It is hard to believe looking at the landscape today, but in the early twentieth century, it was largely cleared as farmland. Families carried on, getting by as best they could. “You can’t make much money off these farms, they were all rock, that’s why they all had secondary jobs,” Rob explains. “To the extent they were farming it was mixed farming. The fields were basically hay, and to the 1950s everything was horse drawn. They would cut the fields with sickle forks, then throw it on the wagon with the pitch forks. Once they got to the barn with the hay, they would lift it with hay forks and dump it into one great heap. There were no crops that were grown for sale, the fields were just hay fields, with cows, pigs and chickens.”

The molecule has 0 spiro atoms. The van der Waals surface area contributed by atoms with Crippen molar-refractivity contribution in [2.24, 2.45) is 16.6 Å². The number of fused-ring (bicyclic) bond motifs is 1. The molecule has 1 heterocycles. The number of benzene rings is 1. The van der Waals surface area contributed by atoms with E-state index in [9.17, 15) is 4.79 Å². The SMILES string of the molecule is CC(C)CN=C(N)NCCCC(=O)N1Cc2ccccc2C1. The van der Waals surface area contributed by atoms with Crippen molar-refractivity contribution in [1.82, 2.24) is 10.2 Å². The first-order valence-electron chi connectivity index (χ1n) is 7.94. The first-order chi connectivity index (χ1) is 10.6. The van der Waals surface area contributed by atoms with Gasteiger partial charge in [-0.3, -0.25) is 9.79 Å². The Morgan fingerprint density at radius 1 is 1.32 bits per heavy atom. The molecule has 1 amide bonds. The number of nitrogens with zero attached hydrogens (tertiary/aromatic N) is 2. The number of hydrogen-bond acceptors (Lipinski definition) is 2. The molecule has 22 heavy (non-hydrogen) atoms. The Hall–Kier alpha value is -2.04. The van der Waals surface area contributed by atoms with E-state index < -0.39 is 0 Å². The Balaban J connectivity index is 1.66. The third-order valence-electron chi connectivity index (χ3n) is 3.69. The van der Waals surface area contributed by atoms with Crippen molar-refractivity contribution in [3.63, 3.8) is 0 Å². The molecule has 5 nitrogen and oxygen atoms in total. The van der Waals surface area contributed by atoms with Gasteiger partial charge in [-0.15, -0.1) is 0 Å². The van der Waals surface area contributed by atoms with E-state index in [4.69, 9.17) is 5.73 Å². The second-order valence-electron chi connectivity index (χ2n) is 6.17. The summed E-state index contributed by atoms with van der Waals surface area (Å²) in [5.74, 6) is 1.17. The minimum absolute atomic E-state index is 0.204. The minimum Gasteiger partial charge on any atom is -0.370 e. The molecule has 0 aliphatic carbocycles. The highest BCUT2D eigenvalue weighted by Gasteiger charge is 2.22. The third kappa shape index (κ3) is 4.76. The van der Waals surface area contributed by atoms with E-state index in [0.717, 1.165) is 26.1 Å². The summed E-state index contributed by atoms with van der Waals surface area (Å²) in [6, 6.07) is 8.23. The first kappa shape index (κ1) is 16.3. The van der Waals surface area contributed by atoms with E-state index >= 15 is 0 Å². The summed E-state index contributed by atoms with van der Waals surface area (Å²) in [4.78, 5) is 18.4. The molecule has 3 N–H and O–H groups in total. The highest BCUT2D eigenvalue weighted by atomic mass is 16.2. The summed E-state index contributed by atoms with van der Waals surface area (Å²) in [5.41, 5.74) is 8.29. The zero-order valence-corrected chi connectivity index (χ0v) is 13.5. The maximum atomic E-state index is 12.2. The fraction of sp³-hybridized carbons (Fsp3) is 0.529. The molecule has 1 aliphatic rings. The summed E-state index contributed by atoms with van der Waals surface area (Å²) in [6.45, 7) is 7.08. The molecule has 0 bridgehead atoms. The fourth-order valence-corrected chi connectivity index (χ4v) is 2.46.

For all of the hard work that went into farming, it was scarcely a source of income. “There was almost no cash in the community—that had to come from wage work,” Peter Dahl explains. Jobs were scarce in the community, and those looking for work often had to travel to a different community. “There also was no ‘social safety net.’ Caring for those who were sick or disabled, fell on their family or charity.”